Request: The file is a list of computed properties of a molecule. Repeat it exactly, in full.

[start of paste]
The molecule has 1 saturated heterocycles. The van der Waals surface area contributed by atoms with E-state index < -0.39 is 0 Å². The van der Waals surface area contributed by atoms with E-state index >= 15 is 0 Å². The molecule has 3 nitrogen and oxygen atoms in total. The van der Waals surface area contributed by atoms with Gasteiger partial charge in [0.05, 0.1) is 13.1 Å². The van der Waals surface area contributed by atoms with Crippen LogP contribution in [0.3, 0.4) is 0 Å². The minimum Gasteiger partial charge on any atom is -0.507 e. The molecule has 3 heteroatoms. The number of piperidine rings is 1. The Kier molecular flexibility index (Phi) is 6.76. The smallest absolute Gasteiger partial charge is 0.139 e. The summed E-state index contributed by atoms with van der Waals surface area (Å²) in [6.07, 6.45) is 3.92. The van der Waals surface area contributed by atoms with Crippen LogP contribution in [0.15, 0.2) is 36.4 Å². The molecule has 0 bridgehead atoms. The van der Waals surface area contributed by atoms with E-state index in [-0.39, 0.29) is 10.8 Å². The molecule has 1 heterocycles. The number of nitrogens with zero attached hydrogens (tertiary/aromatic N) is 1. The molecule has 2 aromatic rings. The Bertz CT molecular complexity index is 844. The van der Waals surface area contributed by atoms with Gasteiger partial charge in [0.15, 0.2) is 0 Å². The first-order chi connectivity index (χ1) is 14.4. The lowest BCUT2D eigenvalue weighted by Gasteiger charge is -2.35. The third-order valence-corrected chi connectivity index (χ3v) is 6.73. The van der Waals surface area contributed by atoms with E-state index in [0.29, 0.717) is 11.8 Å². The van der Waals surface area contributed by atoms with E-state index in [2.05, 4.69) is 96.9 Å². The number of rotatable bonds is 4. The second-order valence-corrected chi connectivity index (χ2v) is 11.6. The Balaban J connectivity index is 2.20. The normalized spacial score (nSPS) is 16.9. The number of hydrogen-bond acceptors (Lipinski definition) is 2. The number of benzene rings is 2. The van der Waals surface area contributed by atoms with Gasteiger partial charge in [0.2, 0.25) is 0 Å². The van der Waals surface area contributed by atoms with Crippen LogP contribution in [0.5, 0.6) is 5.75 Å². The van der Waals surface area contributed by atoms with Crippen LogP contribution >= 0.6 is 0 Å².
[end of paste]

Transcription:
The molecule has 1 saturated heterocycles. The van der Waals surface area contributed by atoms with E-state index < -0.39 is 0 Å². The van der Waals surface area contributed by atoms with E-state index >= 15 is 0 Å². The molecule has 3 nitrogen and oxygen atoms in total. The van der Waals surface area contributed by atoms with Gasteiger partial charge in [0.05, 0.1) is 13.1 Å². The van der Waals surface area contributed by atoms with Crippen LogP contribution in [0.3, 0.4) is 0 Å². The minimum Gasteiger partial charge on any atom is -0.507 e. The molecule has 3 heteroatoms. The number of piperidine rings is 1. The Kier molecular flexibility index (Phi) is 6.76. The smallest absolute Gasteiger partial charge is 0.139 e. The summed E-state index contributed by atoms with van der Waals surface area (Å²) in [6.07, 6.45) is 3.92. The van der Waals surface area contributed by atoms with Crippen LogP contribution in [0.15, 0.2) is 36.4 Å². The molecule has 0 bridgehead atoms. The van der Waals surface area contributed by atoms with E-state index in [-0.39, 0.29) is 10.8 Å². The molecule has 1 heterocycles. The number of nitrogens with zero attached hydrogens (tertiary/aromatic N) is 1. The molecule has 2 aromatic rings. The Bertz CT molecular complexity index is 844. The van der Waals surface area contributed by atoms with Gasteiger partial charge in [0.15, 0.2) is 0 Å². The first-order chi connectivity index (χ1) is 14.4. The lowest BCUT2D eigenvalue weighted by Gasteiger charge is -2.35. The third-order valence-corrected chi connectivity index (χ3v) is 6.73. The van der Waals surface area contributed by atoms with E-state index in [0.29, 0.717) is 11.8 Å². The van der Waals surface area contributed by atoms with E-state index in [2.05, 4.69) is 96.9 Å². The number of rotatable bonds is 4. The second-order valence-corrected chi connectivity index (χ2v) is 11.6. The Balaban J connectivity index is 2.20. The normalized spacial score (nSPS) is 16.9. The number of hydrogen-bond acceptors (Lipinski definition) is 2. The number of benzene rings is 2. The van der Waals surface area contributed by atoms with Gasteiger partial charge in [0.2, 0.25) is 0 Å². The van der Waals surface area contributed by atoms with Crippen LogP contribution in [0.5, 0.6) is 5.75 Å². The van der Waals surface area contributed by atoms with Crippen LogP contribution >= 0.6 is 0 Å².